brief teachings

  • Tricycle Community 1 comment

    The Right Mind and the Confused Mind Paid Member

    The Right Mind is the mind that does not remain in one place. It is the mind that stretches throughout the entire body and self. The Confused Mind is the mind that, thinking something over, congeals in one place. When the Right Mind congeals and settles in one place, it becomes what is called the Confused Mind. When the Right Mind is lost, it is lacking in function here and there. For this reason, it is important not to lose it. In not remaining in one place, the Right Mind is like water. The Confused Mind is like ice, and ice is unable to wash hands or head. When ice is melted, it becomes water and flows everywhere, and it can wash the hands, the feet, or anything else. More »
  • Tricycle Community 11 comments

    Participate Fully Paid Member

    When we just function, just act, just work, with no idea of a “me” that is functioning or acting or working, the dharma is fully expressed, for then there is no separation. Although things are accomplished in the relative sense (cause and effect), there are no results in the absolute sense (no cause and no effect), for functioning is simply the pure expression of that which we call “it” or “thusness.” This is one of the most difficult truths to grasp, much less to carry out, and it is why work practice is such an essential part of Zen training. More »
  • Tricycle Community 3 comments

    Mindful Work Paid Member

    Life is easy for the shameless, cunning, Corrupt, brazen, nasty, and betraying. But for one who’s honest and insightful, Trying to pursue purity, it’s hard. —Dhammapada 244–245 Why do so few people follow the path of mindful work? Because it’s hard. The Buddha levels with us. Living a life of integrity is hard work. Following the path of spiritual growth is hard work. Awakening and staying mindful in each moment requires constant honesty. It’s exhausting (though sometimes also exhilarating), but it expands through all your relations and creates a lasting legacy. The benefits of integrity and wisdom compound over time. More »
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    From the Canon: Anger Paid Member

    An angry person is ugly and sleeps poorly. Gaining a profit, he turns it into a loss, having done damage with word and deed. A person overwhelmed with anger    destroys his wealth. Maddened with anger,    he destroys his status. Relatives, friends, and colleagues avoid him.    Anger brings loss.    Anger inflames the mind. He doesn’t realize that his danger is born from within.    An angry person doesn’t know his own benefit.    An angry person doesn’t see the dhamma. A man conquered by anger is in a mass of darkness. He takes pleasure in bad deeds as if they were good, but later, when his anger is gone, he suffers as if burned with fire. He is spoiled, blotted out, like fire enveloped in smoke. More »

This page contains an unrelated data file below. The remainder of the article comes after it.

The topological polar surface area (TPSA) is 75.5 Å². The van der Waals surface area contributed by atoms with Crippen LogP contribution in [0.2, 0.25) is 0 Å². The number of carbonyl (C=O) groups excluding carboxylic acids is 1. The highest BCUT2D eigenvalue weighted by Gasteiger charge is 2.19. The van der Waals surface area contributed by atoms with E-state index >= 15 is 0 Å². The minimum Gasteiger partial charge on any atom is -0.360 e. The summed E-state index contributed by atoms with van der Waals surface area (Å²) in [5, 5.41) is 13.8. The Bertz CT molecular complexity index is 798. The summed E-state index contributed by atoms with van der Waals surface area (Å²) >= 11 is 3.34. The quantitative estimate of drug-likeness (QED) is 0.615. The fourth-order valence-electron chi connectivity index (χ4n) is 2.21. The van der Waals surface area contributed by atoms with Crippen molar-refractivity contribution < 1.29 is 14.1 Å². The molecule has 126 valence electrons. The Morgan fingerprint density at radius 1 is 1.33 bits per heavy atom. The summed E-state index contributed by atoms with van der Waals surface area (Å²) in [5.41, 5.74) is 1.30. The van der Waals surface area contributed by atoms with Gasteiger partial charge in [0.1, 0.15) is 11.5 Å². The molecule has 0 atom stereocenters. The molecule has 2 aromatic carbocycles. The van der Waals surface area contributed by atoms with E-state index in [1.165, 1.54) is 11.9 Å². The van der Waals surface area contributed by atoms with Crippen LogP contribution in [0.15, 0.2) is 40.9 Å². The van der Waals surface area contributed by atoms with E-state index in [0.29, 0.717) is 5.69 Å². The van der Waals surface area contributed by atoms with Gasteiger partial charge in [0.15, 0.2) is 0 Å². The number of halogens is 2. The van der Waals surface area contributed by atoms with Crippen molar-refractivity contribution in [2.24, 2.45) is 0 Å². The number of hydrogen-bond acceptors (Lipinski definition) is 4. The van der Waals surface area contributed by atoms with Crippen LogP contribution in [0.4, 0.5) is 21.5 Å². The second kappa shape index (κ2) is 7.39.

• Tricycle Community 3 comments

    Feathers are Harmless Paid Member

    As we go through life, we accumulate layers of ideas about who we are and what we’re capable of achieving. As these layers accumulate, we tend to become increasingly rigid in our identification with certain views about ourselves and the world around us. Gradually, we lose our connection to the basic openness, clarity, and love that is the essence of our being. Our awareness is overwhelmed by hundreds of different thoughts, feelings, and sensations. Some we latch onto because they’re attractive fantasies or scary preoccupations; some we try to shove away because they’re too upsetting or because they distract us from whatever we’re trying to accomplish at the moment. More »
  • Tricycle Community 4 comments

    Finding Your Place Paid Member

    A fish swims in the ocean, and no matter how far it swims there is no end to the water. A bird flies in the sky, and no matter how far it flies there is no end to the sky. However, the fish and the bird have never left their elements. When their activity is large their field is large. When their need is small their field is small. Thus, each of them totally covers its full range, and each of them totally experiences its realm. If the bird leaves the air, it will die at once. If the fish leaves the water, it will die at once.Know that water is life and air is life. The bird is life and the fish is life. Life must be the bird and life must be the fish.Besides this, further steps can be taken. Thus there are practice and enlightenment, which encompass both eternal life and limited life. More »